I never expect to read optimistic facts and figures about the state of the North American media. That’s why I was surprised by some of the findings of the Pew Research Center’s “State of the News Media 2011” report. Not all was gloomy, though a good deal of it was, depending on the form of media you turn to for news. But, as Johnny Mercer wrote in his popular 1944 tune, let’s “Ac-Cent-Tchu-Ate the Positive.”
In 2010, the state of the news media in the U.S. actually improved over 2009. Only newspapers experienced advertising revenue declines. All other forms of media reported gains. While our Reporting 2.0 class has discussed the seemingly sombre future faced by newspapers, due to loss of revenue, the report found that “23% of Americans said they would pay $5 a month for an online version of their local paper if the print version were to perish.” Yet by the end of 2010, just three dozen newspapers had begun charging for some of their online content and the only ones successfully doing so for most of their content online were “those selling financial information to elite audiences” (Financial Times, Wall Street Journal, and Bloomberg).
While nearly one quarter of Americans may be willing to pay for an online version of their newspapers, more people are already getting their news online. Forty-six percent report that they read online news at least three times per week, compared to forty percent who get their news from newspapers. Only television news is more popular than internet, with fifty percent of Americans using that media.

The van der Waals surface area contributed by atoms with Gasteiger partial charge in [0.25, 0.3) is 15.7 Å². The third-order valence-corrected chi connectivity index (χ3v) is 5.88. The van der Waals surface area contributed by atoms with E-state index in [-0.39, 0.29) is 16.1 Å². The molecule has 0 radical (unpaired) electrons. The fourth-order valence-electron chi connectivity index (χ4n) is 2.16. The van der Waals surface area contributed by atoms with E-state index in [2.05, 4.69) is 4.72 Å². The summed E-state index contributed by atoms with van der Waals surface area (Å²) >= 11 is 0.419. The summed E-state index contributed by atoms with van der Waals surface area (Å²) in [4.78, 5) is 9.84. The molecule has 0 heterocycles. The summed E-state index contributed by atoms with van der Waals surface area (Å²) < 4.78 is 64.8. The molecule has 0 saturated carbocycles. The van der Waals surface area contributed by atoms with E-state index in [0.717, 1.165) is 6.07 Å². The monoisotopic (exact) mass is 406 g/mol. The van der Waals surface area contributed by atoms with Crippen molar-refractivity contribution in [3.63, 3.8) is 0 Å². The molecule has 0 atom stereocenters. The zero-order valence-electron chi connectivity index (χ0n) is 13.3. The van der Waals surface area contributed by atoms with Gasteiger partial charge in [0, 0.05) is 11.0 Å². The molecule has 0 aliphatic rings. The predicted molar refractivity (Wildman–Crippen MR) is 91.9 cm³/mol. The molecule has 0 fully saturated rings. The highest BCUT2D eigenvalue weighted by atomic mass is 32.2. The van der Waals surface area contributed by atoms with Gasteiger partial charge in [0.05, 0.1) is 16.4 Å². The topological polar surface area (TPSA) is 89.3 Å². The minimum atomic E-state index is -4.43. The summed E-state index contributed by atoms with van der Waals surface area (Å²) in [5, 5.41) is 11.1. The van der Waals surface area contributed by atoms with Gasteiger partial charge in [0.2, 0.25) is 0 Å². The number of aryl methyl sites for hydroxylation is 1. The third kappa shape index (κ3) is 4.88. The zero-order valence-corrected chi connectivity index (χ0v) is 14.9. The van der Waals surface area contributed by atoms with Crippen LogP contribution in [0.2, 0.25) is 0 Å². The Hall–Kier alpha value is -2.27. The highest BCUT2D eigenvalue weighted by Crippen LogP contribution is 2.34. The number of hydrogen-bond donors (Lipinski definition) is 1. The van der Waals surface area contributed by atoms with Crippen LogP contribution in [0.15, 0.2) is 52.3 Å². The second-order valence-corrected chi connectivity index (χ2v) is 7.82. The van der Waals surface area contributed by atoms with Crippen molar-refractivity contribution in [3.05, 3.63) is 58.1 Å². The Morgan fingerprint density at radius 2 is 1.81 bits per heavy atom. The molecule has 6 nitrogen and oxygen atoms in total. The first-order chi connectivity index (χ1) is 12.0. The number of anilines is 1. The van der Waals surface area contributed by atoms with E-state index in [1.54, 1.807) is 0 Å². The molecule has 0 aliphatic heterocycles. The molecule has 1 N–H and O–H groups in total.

In his 2006 speech to the American Society of Newspaper Editors, Charles Carroll stated that about 80 percent of news on the internet comes from newspapers. This might lead a person to believe that online news agencies don’t do much original reporting, and to wonder: What happens to news coverage when there are no more newspapers to gather stories from?
This brings me to the most surprising thing I learned from the “State of the News Media 2011” report. It’s also pretty optimistic. “Online news hires may have matched newspaper cuts for the first time.”
Yes, you read it right. National news organisations that are online-only started to undertake a significant amount of original reporting in 2010. “AOL hired nearly 1,000 employees…Bloomberg Government expects to number 150 journalists and analysts by the end of 2011…and Yahoo added several dozen reporters across news, sports and finance.” The study estimates that between 1,000 and 1,500 newspaper journalists’ jobs were cut in 2010.
There’s another, less positive, change underway affecting the nature of the news business. The report noted that as online news consumption surpasses newspapers a “more fundamental challenge to journalism” has become clear: The news industry has lost control of its future.
There’s an increasing trend toward using mobile devices to receive news. The companies making those devices and distributing news on them are in control of the data about news audiences. And it’s that data that’s required to garner advertising dollars.
“In a world where consumers decide what news they want and how they want to get it, the future belongs to those who understand the audience best, and who can leverage that knowledge with advertisers,” said the Pew Research Center’s Project for Excellence in Journalism Director Tom Rosenstiel. “Increasingly that knowledge exists outside of news companies.”
This could deal the final blow to fledgling newspapers that offer content digitally. What it means for online-only news organisations remains to be seen. But without a strong base of advertising revenue, news organisations must rely on subscription dollars. While a good percentage of people say they’re willing to pay for digital news, most currently don’t. Can independent media thrive in the midst of these changes in the news business, or is an era emerging where the news that’s reported is controlled by companies like Apple and Google—those who understand the audience best?